Spassky fought his way to a dynamic equality, and in the diagram position, with White's extra pawn about to die, the game seemed a sure draw. Then Fischer played 48. c7]] and things became interesting.
After 48 . . . Qxc7 49. Qe8+ Kh7 50. Qxe6 White would remain a pawn ahead. Nevertheless, this is perhaps what Spassky should have played, for after 50 . . . Ra3 it is hard to see how White makes progress.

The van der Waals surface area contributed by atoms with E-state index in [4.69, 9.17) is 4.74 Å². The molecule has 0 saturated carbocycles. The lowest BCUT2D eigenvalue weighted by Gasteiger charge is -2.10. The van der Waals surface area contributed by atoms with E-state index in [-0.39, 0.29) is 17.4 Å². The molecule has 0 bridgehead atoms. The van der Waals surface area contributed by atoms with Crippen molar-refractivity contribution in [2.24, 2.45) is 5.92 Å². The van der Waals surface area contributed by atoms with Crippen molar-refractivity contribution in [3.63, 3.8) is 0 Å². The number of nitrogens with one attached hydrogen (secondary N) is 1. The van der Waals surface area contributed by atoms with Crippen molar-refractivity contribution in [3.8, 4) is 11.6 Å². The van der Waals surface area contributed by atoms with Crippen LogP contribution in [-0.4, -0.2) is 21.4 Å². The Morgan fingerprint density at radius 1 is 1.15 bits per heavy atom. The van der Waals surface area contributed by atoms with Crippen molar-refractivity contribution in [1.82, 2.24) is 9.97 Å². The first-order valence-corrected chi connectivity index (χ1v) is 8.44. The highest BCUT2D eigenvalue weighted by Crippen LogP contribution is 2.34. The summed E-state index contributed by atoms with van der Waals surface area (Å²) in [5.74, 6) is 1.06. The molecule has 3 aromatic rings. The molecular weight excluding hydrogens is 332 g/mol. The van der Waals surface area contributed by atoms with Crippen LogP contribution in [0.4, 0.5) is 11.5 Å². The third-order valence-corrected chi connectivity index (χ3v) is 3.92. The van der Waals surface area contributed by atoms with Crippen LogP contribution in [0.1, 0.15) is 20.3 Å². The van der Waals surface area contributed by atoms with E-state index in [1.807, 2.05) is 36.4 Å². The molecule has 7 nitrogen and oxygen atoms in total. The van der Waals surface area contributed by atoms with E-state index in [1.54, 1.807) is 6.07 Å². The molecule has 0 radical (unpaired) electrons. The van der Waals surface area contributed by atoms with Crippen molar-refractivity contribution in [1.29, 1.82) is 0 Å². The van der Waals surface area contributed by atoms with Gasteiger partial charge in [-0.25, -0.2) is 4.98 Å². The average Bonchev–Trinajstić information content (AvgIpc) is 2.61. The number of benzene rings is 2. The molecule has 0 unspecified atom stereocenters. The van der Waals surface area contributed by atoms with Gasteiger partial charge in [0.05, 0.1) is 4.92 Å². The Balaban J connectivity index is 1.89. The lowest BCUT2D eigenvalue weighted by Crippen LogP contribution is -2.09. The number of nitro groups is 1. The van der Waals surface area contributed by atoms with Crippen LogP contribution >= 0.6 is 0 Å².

Instead, Spassky kept material level with 48 . . . Rxc7, when 49. Qb8+ Kh7 50. a5 h5 51. h4 Qc5 52. a6 left Black with problems. The game continued 52 . . . Rf7 53. Qb1+ Kh6 54. Qa2] Re7 55. Qd2+ Kg6 56. Re2 Kh7 57. Qc2+] Qxc2 58. Rxc2 Kg6 59. Ra2 Ra7 60. Ra5] and Black's passive rook is fatal. The end was 60 . . . e5 61. Kg2 Kf6 62. Kf2 Ke6 62. Ke3 Kf5 63. Kf3 g6 64. Ra3] g5 64. hxg5 Kxg5 65. Ke4 and Black resigned. After 65 . . . Kg4 (or 65 . . . Kf6 66. Ra5) 66. Kxe5 Kh3 (or 66 . . . Kg5 67. Ra4]) 67. Kf5] White picks off the h-pawn then strolls with his king towards b6.Reuse content